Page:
He added that many would have upgraded to Euro-5 and would have planned to run the vehicles well beyond the new 2019 ULEZ start date and instead will now face a £100 penalty to enter certain areas.

LoCity Annual Conference points to mayor-led future

The LoCity Annual Conference took place at Freight in the City 2017, offering an opportunity for policy makers, alternative fuel trials and fleet operators to look back at the past 12 months, and ahead to the challenges LoCity faces.

Introducing the session Alex Williams, director of city planning at TfL, looked at the challenges a growing London faces over the next 25 years with a projected population growth of 8.7m to 10.5m: “The mayor’s transport strategy is very ambitious in terms of getting the cleanest and safest vehicles on our roads, and we all need to respond and accommodate that.

“The number of trips people make per day is falling and the number of car trips is falling, but the number of van trips is increasing. How do we accommodate that demand and make the road network as efficient as you can? With the exception of the Silvertown tunnel there is no extra capacity in the highway network.”

Williams said that 90% of all freight in London is carried on the road, with the value of the freight moved standing at £200bn annually. As a result TfL understands the value of road freight to the capital and its economy.

Oxford Street

In light of this he added that freight was at the heart of one of the flagship policies of mayor Sadiq Khan, to pedestrianise parts of Oxford Street (pictured above), where the biggest challenge will be to accommodate freight deliveries to stores.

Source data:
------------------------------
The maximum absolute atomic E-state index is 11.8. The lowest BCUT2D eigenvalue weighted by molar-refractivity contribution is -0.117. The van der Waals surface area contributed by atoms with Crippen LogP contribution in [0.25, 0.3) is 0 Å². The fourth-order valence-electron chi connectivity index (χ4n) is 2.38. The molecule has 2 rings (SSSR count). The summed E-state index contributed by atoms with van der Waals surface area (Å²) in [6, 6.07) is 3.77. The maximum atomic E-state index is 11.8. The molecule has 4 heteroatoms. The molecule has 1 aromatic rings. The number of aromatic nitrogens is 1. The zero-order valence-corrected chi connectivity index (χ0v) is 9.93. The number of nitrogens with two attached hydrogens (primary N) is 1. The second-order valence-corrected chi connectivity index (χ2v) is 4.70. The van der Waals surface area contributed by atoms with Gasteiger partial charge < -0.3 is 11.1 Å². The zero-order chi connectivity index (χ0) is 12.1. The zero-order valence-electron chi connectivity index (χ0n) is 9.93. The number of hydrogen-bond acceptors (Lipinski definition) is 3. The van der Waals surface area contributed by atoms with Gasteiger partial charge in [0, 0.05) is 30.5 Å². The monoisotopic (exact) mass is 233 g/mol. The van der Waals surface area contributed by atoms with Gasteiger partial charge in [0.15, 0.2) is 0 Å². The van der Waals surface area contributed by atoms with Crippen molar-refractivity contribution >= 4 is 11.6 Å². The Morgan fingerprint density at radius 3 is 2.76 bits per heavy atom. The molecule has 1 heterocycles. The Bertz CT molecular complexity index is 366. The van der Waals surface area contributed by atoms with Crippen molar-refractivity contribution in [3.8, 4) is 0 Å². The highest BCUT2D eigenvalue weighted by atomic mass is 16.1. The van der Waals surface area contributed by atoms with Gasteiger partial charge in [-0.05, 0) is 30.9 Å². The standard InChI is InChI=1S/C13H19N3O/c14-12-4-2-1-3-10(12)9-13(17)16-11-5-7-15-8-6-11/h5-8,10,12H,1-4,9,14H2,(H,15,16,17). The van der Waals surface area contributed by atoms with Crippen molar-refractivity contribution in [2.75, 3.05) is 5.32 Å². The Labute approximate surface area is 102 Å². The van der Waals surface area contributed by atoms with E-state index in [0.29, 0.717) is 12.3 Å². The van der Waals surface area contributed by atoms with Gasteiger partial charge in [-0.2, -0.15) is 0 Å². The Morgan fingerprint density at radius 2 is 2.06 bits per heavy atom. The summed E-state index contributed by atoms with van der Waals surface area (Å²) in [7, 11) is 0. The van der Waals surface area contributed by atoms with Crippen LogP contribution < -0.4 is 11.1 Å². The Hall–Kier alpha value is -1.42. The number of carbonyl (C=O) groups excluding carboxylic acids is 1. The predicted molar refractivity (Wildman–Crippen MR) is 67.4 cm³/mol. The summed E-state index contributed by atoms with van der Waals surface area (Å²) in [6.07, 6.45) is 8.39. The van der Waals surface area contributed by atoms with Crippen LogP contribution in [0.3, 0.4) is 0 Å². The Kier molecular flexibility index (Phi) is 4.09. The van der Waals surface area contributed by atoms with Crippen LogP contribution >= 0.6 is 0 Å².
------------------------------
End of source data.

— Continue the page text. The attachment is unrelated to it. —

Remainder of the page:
Williams also discussed recent regulatory changes – noting the introduction of the T-Charge on 23 October and looking forward to the introduction of the ULEZ on 8 April 2019 – essentially 17 months early.

“A lot of people in the mayor’s consolation said that we were not moving quick enough,” he said of the move in the date of the introduction of the ULEZ. “The next ULEZ consultation will be on widening the ULEZ boundary for HGVs,” he said, adding that the zone could be bordered by the north and south circular, which he admitted would be challenging to deliver.

Up next at the annual conference was Denise Beedell, development manager, Greater London at the Federation of Small Business. She explained that LoCity was something the FSB wanted to get behind “very quickly”.

“We wanted to explore the affordability for our small and micro members. Yes, big fleets have a lot of knowledge, but smaller fleets needed simpler information to make the right decisions for their operation,” she said. “We also wanted to make sure that the planning and procurement activity worked properly, rather than use sticks to beat businesses with.”

She said that key concerns for FSB members over the past 12 months had been total cost of ownership for vehicles that met LoCity standards, while the emissions from auxiliary engines – such as refrigeration units – needed to be considered when it came to mitigating those emissions.

“We will continue to work with vehicle manufacturers as they are the ones who will deliver the vehicles for our members to buy in the showrooms,” she said of plans for 2018.

www.matthowell.co.uk

Next on the slate was Venn Chesterton, innovation lead, low emission vehicle, Innovate UK, who took a spin through several of the trials that the organisation had been helping to run over the past year. “What we already know is that gas vehicles don’t cost a lot more, and in some cases you will save money,” he said of the Air Liquide consortium trial, while noting that a UPS electric trial “had seen us look at how to charge vehicles. They have a large charging point on site with UK Power Networks managing that.”

Forthcoming trials including trailer ergonomics with Lawrence David, a gas trial with CNG Fuels – focused on refuelling options – and a KERS trial with Howdens Joinery.

But how are these trials measured? And how are they evaluated as successful, or not? “How can we prove to legislations, city authorities, operators and the general public that these things lead to improvement? One thing is around climate change and CO2 while the other is around air quality and NoX,” said Chesterton.

To that end, the equation of success is measured as: kms driven, the energy used to drive those kms, and emissions associated with that energy used. If those measures point to a reduction in emissions, then a vehicle is benchmarked against a Euro-6 diesel. This is done under several measures, including performance in areas such as urban environments or trunking routes.